5 Dec 2012

A Different Look at Hero Points

One of the big changes in tabletop RPGs in the past decade is the concept of the hero point, also known as drama points.  The hero point mechanic allows the player to something to spend to show that character is putting more effort into what he or she is doing.  I estimate the first use of a hero point mechanic comes from Victory Games' James Bond: 007 RPG.  The game also introduced villain points, a mechanic that allowed the GM to let a villain escape or even survive to go on to do even more villainous deeds.

Hero points are typically earned by the PCs for acts in-game and are then spent as needed.  The points usually give a bonus on die rolls, either adding a large number (see various Cinematic Unisystem games, such as Buffy or Army of Darkness) or adding more dice to a die pool (see Force Points in WEG's d6-based Star Wars: The RPG or Edge in Shadowrun: 4th Edition).  However, one game took a different route.

Superbabes: The RPG from Tri-City Games, based on the titles of AC Comics, had a mechanic called "Bimbo Points".  Instead of earning and spending, players could take a Bimbo Point to succeed against all odds or two Points to do something outside the game mechanics.  Naturally, there was a catch.  As the Bimbo Points accumulated, the chance of a "Bimbo Event" grew.  If the GM rolled the number of accumuated Bimbo Points or less on a twenty-sided die, an event would occur for that character, and the Bimbo Points would be erased.  The event table in the game comprised of mostly embarassing situations, such as wardrobe failures or paparazzi infestation.  The idea was to avoid discouraging players from taking Points while still giving them a reason not to take too many.

While the concept worked for the setting, it occurred to me that the idea could be taken and transposed to a different game without too many issues.  The big catch is the name.  "Bimbo Points" isn't exactly a great term to use.  "Backlash" or "Karmic" might work better.  The events would need to be changed, too.  Here, though, I see the players being helpful, coming up with a number of ideas for the table.  Give each suggestion equal weight on the table, and leave a roll of 100 as either a group event or for a chance of multiple events.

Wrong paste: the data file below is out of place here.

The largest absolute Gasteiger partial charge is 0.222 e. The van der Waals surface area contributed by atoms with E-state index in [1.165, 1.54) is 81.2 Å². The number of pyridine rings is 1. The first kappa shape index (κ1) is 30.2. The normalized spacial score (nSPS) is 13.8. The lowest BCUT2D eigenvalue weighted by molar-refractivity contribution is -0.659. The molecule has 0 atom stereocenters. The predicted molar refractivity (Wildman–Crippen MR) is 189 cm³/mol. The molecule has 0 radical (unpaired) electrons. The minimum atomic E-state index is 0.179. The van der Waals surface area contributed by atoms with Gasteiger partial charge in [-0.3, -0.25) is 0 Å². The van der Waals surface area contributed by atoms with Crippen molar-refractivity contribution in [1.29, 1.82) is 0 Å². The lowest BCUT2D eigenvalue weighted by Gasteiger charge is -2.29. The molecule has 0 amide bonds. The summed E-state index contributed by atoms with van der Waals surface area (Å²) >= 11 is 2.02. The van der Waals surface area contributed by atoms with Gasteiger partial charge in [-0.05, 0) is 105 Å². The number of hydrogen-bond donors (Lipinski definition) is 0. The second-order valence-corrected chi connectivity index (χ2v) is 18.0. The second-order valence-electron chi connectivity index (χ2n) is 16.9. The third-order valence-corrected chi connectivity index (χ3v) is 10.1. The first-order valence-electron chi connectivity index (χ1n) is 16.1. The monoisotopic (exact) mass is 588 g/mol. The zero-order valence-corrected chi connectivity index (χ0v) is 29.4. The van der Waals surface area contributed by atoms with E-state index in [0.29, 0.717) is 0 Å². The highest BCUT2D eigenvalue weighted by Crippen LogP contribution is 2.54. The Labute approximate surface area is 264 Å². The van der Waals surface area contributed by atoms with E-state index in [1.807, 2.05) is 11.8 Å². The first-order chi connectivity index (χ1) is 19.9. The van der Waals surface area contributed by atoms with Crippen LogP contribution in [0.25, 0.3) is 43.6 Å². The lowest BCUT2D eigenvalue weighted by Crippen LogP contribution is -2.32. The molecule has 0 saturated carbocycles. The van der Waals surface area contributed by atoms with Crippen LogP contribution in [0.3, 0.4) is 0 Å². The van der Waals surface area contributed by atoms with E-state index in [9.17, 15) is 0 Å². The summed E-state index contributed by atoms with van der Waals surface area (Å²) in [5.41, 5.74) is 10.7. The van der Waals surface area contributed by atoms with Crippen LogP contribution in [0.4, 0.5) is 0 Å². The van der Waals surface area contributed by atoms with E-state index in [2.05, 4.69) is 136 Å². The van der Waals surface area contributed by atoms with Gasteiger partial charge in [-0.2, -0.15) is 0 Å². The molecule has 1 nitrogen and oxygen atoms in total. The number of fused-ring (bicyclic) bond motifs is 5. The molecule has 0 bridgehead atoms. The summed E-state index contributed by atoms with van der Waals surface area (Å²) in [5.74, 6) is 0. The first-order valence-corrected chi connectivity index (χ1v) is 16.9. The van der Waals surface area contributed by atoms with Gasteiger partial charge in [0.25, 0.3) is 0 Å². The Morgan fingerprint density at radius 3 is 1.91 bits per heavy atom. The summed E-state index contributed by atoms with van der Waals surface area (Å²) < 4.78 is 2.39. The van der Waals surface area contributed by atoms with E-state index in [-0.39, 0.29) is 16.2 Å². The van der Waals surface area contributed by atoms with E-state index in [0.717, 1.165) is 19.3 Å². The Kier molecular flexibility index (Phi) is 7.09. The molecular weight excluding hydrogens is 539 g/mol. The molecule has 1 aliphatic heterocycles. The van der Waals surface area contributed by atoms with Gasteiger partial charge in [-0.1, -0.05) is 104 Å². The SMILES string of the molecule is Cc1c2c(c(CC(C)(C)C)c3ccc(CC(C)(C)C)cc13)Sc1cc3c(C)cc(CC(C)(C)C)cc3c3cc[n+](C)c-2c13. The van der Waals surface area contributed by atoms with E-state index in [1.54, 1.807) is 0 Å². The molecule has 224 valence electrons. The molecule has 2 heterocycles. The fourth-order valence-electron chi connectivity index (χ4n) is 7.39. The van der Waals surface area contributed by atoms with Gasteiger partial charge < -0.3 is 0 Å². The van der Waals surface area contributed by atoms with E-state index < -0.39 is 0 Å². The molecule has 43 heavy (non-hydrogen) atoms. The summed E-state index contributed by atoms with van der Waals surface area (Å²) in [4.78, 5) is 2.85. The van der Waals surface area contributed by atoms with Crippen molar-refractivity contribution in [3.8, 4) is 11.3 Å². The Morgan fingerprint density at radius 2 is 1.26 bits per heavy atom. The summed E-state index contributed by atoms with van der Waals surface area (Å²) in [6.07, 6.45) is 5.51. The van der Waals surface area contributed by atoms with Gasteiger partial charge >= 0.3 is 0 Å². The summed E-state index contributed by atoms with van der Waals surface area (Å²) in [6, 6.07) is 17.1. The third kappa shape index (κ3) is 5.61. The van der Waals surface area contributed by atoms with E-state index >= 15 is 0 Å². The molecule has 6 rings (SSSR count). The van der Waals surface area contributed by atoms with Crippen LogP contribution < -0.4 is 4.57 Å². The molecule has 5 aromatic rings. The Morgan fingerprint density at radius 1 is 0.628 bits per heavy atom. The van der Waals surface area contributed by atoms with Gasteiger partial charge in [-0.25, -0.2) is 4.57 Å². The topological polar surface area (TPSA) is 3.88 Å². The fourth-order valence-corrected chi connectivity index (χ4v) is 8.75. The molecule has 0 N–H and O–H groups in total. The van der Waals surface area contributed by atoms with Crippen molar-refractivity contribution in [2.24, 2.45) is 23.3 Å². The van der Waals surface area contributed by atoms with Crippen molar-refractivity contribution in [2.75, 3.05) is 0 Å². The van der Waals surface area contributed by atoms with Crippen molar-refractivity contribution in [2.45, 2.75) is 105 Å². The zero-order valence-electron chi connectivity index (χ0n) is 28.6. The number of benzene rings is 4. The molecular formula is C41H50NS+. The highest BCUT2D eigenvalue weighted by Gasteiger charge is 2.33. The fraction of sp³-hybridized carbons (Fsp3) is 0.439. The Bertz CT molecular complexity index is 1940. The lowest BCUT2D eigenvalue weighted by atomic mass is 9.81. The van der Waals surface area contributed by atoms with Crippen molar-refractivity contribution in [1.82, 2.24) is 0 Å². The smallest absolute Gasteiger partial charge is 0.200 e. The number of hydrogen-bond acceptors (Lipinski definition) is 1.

What sort of games would work with this?  Right now, I'm still thinking it over.  I suggest not combining Backlash Points with a system that already has a hero point mechanism; that's just overkill.  Other systems work on the idea that the PCs are doomed, so being able to avoid, even temporarily, bad things works against the mood.  (Call of Cthulhu comes to mind here.)

Classic fantasy, though, could use it.  Sliding down stairs while firing arrows into orcs?  Definitely outside most games' mechanics.  Definitely worthy of a backlash mechanic.  Using a whip to swing across a massive barroom brawl?  Backlash point.  Just remember, tailor the events for the game.


  1. I remember you mentioning this to me at some point. One thing I've noticed in my own gaming is that XP and Hero points tend to accumulate, either because of the human need to "save for a rainy day" (which may never come) or because there simply isn't the time to figure out how to allocate them. So flipping the dynamic would seem to make sense.

    In particular, how often is it that someone DOESN'T have a point they can spend for that extra die or all-critical hit? (Moreover, if they have only the one, they may not spend it anyway, trusting to luck.)

    While taking penalty ("karma") points might quash a couple instances of point usage, on balance I think you'd come out ahead - particularly if it's prompting an "embarrassing situation" rather than "rocks fall, everyone dies". Certain situations can be great for generating extra RP too.

  2. I haven't seen a situation where a player has completely run out of drama points, though it has come close a couple of times. But, there's times when a player will hold on just in case they need the points later, and that later never comes. Reversing lets the player take a risk that might not come immediately.

    I don't want to call them a penalty. The points allow the player to do something immediately, knowing that something will be coming to balance things out. That's why I want the players to add to the list of when the points are wiped out - it allows them to have an idea what's coming up, and makes sure that they know that the balancing event isn't lethal.

    I do want to try this in a game at some point, to see how well it works with different groups and different game mechanics.